As with Raonic, if she continues to play the way she has, and avoids injury, Top 15 starts to seem like a low estimate for her by the end of 2016. And winning tournaments isn’t impossible if she plays more and more like her old 2014 self as she has so far at three 2016 events.
Vasek Pospisil drew cagey Frenchman Gilles Simon, who would go on to give eventual champion Djokovic his toughest match of the fortnight, in the opening round of the Aussie Open and was beaten 6-7(4),6-3, 6-2, 6-4.
During the match, Pospisil was treated for a left hip injury but later cited unspecified off-court distractions as having affected his performance.
He managed one win – over Ivo Karlovic in Auckland – in the two tournaments preceding the Australian Open. And he and Jack Sock got to the quarter-finals of the doubles before failing to capitalize on a one-set lead in a 5-7, 6-1, 6-2 loss to Pablo Cuevas and Marcel Granollers. Pospisil-Sock sort of lost the plot in those final two sets.
But the good news for Pospisil was that going into the new year he was ranked No. 39 and had 90 third-round points to defend at the Aussie Open. He went out in the first round and still his ranking only dropped one spot to No. 40.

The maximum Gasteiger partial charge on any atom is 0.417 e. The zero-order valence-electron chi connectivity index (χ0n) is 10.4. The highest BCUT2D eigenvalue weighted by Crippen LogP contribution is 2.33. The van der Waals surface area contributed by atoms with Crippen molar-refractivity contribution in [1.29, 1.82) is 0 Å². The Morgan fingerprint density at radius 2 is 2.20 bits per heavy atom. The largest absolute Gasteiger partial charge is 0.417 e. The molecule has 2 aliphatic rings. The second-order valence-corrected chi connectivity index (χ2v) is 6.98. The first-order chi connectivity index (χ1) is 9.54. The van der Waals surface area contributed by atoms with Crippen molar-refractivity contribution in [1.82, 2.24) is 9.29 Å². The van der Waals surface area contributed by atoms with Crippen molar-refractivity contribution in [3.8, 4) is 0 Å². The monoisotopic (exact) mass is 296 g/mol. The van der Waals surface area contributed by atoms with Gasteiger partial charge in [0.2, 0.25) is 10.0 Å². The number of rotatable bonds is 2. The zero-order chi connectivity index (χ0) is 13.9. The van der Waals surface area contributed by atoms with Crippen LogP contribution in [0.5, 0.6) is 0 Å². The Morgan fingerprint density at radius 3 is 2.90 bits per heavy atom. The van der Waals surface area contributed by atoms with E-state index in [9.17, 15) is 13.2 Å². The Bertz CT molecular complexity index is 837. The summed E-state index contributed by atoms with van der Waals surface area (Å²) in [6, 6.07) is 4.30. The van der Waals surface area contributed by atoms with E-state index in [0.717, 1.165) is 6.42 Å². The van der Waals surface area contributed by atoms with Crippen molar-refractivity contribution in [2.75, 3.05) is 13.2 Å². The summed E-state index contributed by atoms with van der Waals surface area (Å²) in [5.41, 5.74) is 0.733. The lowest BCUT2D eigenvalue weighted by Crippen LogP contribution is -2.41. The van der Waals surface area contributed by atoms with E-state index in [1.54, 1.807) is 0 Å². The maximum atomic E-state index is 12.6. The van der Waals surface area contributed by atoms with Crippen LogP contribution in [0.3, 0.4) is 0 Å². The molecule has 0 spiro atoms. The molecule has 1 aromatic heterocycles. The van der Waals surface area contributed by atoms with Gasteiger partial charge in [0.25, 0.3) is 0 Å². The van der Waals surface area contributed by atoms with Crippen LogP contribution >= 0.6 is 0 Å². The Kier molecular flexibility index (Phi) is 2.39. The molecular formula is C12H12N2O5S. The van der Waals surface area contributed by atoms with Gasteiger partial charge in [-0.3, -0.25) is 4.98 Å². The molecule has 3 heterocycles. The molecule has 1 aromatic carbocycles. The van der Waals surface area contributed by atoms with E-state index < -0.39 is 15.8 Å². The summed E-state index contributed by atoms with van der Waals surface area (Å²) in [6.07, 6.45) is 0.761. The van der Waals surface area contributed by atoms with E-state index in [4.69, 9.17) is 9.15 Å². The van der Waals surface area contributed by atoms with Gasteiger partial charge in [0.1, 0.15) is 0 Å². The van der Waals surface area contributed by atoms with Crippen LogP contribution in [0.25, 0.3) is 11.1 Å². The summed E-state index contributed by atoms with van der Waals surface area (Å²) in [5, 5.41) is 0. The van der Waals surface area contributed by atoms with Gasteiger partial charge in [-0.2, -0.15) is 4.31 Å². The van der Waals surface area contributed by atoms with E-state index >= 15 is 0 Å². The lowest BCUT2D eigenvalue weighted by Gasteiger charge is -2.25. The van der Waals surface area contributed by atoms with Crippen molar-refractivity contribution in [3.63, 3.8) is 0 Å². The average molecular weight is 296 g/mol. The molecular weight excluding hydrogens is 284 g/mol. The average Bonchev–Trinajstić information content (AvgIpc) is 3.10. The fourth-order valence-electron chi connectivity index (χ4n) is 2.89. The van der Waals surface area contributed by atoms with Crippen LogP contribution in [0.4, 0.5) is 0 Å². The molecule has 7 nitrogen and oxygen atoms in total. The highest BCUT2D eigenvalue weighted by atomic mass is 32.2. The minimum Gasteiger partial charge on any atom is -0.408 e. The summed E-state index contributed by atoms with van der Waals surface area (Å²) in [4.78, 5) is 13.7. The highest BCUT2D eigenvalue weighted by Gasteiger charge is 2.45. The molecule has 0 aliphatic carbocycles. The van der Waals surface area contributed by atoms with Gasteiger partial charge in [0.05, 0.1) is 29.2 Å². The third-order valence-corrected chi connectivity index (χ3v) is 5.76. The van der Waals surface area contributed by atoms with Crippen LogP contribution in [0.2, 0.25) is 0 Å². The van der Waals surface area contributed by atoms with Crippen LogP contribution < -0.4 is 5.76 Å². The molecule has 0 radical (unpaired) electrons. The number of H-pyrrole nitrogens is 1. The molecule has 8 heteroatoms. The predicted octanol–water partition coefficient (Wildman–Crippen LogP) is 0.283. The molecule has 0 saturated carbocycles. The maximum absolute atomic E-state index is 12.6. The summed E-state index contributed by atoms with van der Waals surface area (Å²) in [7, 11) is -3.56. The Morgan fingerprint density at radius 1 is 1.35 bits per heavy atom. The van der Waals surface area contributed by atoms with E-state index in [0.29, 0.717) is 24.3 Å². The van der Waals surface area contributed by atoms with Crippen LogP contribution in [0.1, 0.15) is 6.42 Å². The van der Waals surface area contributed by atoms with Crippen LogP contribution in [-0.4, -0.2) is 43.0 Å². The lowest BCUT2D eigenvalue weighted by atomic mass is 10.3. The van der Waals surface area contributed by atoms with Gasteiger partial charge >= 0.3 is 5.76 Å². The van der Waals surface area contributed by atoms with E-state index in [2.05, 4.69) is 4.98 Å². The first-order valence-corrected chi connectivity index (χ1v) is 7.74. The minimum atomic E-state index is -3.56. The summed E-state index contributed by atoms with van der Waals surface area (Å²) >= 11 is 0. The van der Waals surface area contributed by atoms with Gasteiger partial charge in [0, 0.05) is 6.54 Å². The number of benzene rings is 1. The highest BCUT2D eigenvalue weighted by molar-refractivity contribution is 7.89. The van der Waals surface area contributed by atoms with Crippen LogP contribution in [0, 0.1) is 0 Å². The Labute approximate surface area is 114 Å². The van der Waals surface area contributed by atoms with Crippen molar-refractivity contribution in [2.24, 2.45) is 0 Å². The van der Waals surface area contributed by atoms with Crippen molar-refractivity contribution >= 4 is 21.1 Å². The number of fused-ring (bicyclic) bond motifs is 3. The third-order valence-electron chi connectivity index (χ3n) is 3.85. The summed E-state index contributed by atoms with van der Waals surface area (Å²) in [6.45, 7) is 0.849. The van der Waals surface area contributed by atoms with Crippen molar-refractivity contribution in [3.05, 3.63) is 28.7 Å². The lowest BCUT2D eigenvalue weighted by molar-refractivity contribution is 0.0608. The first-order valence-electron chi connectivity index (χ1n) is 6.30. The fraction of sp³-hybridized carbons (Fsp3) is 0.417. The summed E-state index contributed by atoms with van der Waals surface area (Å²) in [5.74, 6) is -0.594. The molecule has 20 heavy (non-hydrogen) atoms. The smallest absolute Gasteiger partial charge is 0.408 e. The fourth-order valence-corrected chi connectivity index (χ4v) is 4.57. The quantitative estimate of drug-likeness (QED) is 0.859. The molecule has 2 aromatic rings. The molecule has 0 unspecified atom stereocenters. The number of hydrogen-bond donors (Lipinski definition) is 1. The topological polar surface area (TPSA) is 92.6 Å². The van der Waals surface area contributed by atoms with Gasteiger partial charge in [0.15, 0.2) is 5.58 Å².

Hopefully he can get some traction in the upcoming months because there will be another bigger chunk of points – 360 – to defend at Wimbledon where he reached the quarter-finals a year ago.
In a few weeks, Daniel Nestor will be 43 ½. He is easily the oldest tennis player still making a good living – a $160,000 (CDN) runner-up cheque for his impressive showing at this year’s Australian Open.
Nestor, as with Raonic and Pospisil, had a pleasant surprise in this week’s ATP individual doubles rankings. He moved up from No. 19 to No. 11 – just one spot away from the Top 10 at his advanced age.
He and new partner Radek Stepanek lost in the first round in Brisbane but got on a terrific roll at the Aussie Open.
Stepanek, 37, has doubles savvy and has won two Grand Slam titles – with Paes at the 2012 Australian Open and the 2013 US Open – so he fit in well with Nestor and what might be called his PHD-level doubles education.
Nestor and Stepanek used their experience and time-worn serve-and-volley talents to win five rounds while having to negotiate some dicey situations.
Unfortunately in the final it ended up being No. 7 seeds Jamie Murray (smiling above) and Bruno Soares pulling out a 2-6, 6-4, 7-5 win.
During their run to the final, Stepanek was full of energy and boosted Nestor’s spirits in a way seldom seen in the past. He was also the better player in most matches until the final.